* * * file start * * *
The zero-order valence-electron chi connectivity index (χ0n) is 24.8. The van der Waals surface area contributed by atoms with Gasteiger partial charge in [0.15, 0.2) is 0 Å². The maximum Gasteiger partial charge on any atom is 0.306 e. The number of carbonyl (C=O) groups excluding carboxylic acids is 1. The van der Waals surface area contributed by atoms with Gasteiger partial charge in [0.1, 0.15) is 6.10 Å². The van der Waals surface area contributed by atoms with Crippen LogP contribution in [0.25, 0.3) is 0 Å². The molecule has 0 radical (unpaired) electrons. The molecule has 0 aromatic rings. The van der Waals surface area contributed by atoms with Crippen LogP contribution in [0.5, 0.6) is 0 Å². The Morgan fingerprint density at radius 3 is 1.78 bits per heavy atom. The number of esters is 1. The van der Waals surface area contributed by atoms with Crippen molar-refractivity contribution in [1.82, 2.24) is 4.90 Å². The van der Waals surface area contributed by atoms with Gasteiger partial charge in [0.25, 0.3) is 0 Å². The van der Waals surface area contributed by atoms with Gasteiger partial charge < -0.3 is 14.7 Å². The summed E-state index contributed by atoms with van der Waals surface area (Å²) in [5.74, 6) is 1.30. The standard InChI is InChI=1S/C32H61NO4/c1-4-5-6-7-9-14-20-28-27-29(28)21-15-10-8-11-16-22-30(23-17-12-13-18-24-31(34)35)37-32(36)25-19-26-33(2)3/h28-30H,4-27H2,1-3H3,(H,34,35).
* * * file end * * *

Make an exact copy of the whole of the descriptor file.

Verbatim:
The zero-order valence-electron chi connectivity index (χ0n) is 24.8. The van der Waals surface area contributed by atoms with Gasteiger partial charge in [0.15, 0.2) is 0 Å². The maximum Gasteiger partial charge on any atom is 0.306 e. The number of carbonyl (C=O) groups excluding carboxylic acids is 1. The van der Waals surface area contributed by atoms with Gasteiger partial charge in [0.1, 0.15) is 6.10 Å². The van der Waals surface area contributed by atoms with Crippen LogP contribution in [0.25, 0.3) is 0 Å². The molecule has 0 radical (unpaired) electrons. The molecule has 0 aromatic rings. The van der Waals surface area contributed by atoms with Crippen LogP contribution in [0.5, 0.6) is 0 Å². The Morgan fingerprint density at radius 3 is 1.78 bits per heavy atom. The number of esters is 1. The van der Waals surface area contributed by atoms with Crippen molar-refractivity contribution in [1.82, 2.24) is 4.90 Å². The van der Waals surface area contributed by atoms with Gasteiger partial charge in [0.25, 0.3) is 0 Å². The van der Waals surface area contributed by atoms with Gasteiger partial charge < -0.3 is 14.7 Å². The summed E-state index contributed by atoms with van der Waals surface area (Å²) in [5.74, 6) is 1.30. The standard InChI is InChI=1S/C32H61NO4/c1-4-5-6-7-9-14-20-28-27-29(28)21-15-10-8-11-16-22-30(23-17-12-13-18-24-31(34)35)37-32(36)25-19-26-33(2)3/h28-30H,4-27H2,1-3H3,(H,34,35).